What’s it like to be a head coach of a football team that keeps growing in success? For Biff Parson, he’s in a great position overall.
Parson is experiencing a career renaissance with the Rockmart Yellow Jackets, going 32-7 in his past three seasons with two region championships under his belt, three trips to the playoffs and last year a trip to the state title game.
He didn’t get to hold up the championship trophy like he wanted, but that’s a goal he still has plenty of time to achieve. Right now, his focus is all on how to make the Jackets the best team they can be in 2019.
A role he’s happy to take on.
“Our goal is not only to get to Game 15, but we want to win Game 15,” Parson said.
Even with all that the head ball coach has gotten to do over the past year, he remains humble and his focus clear: it’s not about him. It’s all about the coaching staff that makes it possible for the Jacket Nation to celebrate.
“It’s about having a staff that has been with me for four years,” Parson said. “When you look at the college level and NFL level and you get stability in a staff and you don’t have to reteach those guys, and they continue the vision that you brought in, that helps.”
He also credits the positive role that administrators and support from the Board of Education and Central Office in being able to make changes and upgrades that have helped the program become successful during his tenure.
“They help us push the program forward at every level,” Parson said. “Whether it’s in the classroom or the weight room and on the field. They have tremendous in support.”
Most of all though, Parson credits the community for their support over the past years.
“They are excited for the team and the coming season,” he said.
Just as much as the success over the past year made a mark on him, the head coach also learned a valuable lesson in a opportunity he took after the season was over and ahead of spring practice.
Back in March, Parson took part in a Fellowship of Christian Athletes trip to Brazil, where he got to not only teach the game of football to eager players, but also experience a moment that helped strengthen his personal faith.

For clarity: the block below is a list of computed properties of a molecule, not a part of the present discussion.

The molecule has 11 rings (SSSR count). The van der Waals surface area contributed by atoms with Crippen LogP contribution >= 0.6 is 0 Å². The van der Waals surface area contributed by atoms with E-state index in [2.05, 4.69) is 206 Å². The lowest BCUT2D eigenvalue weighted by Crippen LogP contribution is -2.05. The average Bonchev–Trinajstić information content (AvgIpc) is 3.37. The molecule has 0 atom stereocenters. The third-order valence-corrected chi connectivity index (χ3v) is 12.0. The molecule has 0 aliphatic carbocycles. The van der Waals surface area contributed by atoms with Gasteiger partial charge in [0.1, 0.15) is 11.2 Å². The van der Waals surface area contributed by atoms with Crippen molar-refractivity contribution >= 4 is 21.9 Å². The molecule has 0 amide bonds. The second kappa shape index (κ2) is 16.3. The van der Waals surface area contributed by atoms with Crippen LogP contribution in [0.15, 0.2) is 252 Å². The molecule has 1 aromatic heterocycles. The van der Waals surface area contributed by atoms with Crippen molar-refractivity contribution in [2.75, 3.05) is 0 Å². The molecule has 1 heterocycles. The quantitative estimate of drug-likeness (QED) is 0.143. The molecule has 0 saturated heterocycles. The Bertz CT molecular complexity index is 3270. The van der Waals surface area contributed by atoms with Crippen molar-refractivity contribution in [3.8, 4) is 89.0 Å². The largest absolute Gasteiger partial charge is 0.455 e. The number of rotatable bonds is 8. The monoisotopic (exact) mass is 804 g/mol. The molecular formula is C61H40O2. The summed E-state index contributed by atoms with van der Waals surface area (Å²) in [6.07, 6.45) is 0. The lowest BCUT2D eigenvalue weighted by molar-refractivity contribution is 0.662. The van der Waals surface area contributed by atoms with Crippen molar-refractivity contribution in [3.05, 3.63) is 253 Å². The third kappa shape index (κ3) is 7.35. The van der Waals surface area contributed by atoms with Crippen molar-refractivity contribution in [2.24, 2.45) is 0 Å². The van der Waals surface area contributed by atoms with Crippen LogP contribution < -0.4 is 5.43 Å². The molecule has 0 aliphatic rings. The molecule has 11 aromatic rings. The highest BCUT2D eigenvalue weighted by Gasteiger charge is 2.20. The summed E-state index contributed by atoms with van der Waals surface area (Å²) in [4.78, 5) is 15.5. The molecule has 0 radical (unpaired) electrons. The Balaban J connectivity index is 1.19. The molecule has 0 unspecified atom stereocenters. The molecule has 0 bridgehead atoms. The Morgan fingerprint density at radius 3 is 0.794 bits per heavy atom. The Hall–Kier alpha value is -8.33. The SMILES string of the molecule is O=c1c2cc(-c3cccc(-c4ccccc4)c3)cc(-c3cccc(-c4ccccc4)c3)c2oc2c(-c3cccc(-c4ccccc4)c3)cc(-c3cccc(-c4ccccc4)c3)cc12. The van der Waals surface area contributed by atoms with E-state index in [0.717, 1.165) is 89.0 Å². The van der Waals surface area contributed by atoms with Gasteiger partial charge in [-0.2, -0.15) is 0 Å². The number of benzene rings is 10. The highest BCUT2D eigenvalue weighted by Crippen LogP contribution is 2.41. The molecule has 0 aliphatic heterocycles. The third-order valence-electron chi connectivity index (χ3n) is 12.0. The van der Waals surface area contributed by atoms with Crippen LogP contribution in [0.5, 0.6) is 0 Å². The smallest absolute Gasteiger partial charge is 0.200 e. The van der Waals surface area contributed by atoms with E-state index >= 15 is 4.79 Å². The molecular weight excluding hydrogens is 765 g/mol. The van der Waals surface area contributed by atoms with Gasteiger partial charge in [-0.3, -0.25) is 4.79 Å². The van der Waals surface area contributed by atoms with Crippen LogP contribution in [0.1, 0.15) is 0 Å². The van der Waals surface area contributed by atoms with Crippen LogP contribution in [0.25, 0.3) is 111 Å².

One of the FCA organizers heading up the camp Clint Fair brought the coaches to the service, and with the help of a translator were able to participate in a multi-lingual exchange of faith.
“When we got there, they were singing and having the praise band play, and then Clint got up and preached the word and gave his testimony and had an altar call,” Parson said in an interview back in March. “There were about 50 young kids from Brazil that accepted Christ that night.”
Parson said he sat in the worship service and felt the emotion wash over him in that moment, watching so many head up to the front of the church and take part in the altar call. But it also reminded him of something else that was just as important.
“We worship a god that doesn’t care about race, or language barriers or what part of the world you come from,” Parson said. “He’s evident. He’s everywhere. It was moving and touching experience.”
This for Parson was the whole point of the trip. Football was a way to get youth and young adults alike to participate, but the real reason for going thousands of miles from home was the shared love of Christ.
“It’s one of those experiences that you’ll never forget,” he said.
Of course, they weren’t lacking for time on the gridiron either. Parson along with other coaches from the United States conducted a camp with those who make up the future of American-style football in Brazil. It’s still a burgeoning sport in a place where football is in the United States is known as soccer.
Though new, Parson and the other coaches on the trip weren’t lacking for players who were eager and hardworking.
“They were hungry to learn the sport in Brazil, it’s very new there,” Parson said. “They felt like we were NFL coaches sharing some small fundamentals of the game.”
Though with his previous experience in the European NFL league, he can say that statement with a bit of fact behind it.
Parson said despite language barriers it was easy for coaches to give pointers on fundamentals for participants and said with the chance to also share lessons from the gospels after camps were over, the whole of the experience was humbling and worthwhile. An experience he said was rare for high school coaches, but one he hopes he gets to do again.
Back here in Polk County months later, Parson is still hungry to help the youth on his team learn. He wants everyone to continue to improve and get better.
Most of all, he wants another shot at the title and a trip to the Benz. He’ll need every helping hand possible to get there.